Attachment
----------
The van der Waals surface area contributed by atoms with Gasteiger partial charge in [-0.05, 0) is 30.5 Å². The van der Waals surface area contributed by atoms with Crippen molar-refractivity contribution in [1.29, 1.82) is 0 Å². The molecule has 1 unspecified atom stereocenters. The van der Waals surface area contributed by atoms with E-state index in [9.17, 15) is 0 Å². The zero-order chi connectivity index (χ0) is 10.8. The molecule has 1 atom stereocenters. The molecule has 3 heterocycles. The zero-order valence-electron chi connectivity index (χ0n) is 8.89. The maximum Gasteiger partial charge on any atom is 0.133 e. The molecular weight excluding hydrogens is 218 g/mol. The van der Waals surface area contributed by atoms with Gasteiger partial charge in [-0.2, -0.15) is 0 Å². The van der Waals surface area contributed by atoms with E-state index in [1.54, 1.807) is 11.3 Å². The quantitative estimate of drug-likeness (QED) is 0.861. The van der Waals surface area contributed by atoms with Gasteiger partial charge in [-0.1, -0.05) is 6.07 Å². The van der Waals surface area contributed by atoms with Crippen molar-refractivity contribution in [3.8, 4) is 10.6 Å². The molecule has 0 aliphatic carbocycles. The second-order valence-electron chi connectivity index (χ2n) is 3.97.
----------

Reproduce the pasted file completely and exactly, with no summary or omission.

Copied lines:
The van der Waals surface area contributed by atoms with Gasteiger partial charge in [-0.05, 0) is 30.5 Å². The van der Waals surface area contributed by atoms with Crippen molar-refractivity contribution in [1.29, 1.82) is 0 Å². The molecule has 1 unspecified atom stereocenters. The van der Waals surface area contributed by atoms with E-state index in [9.17, 15) is 0 Å². The zero-order chi connectivity index (χ0) is 10.8. The molecule has 1 atom stereocenters. The molecule has 3 heterocycles. The zero-order valence-electron chi connectivity index (χ0n) is 8.89. The maximum Gasteiger partial charge on any atom is 0.133 e. The molecular weight excluding hydrogens is 218 g/mol. The van der Waals surface area contributed by atoms with Gasteiger partial charge in [-0.2, -0.15) is 0 Å². The van der Waals surface area contributed by atoms with E-state index in [1.54, 1.807) is 11.3 Å². The quantitative estimate of drug-likeness (QED) is 0.861. The van der Waals surface area contributed by atoms with Gasteiger partial charge in [-0.1, -0.05) is 6.07 Å². The van der Waals surface area contributed by atoms with Crippen molar-refractivity contribution in [3.8, 4) is 10.6 Å². The molecule has 0 aliphatic carbocycles. The second-order valence-electron chi connectivity index (χ2n) is 3.97.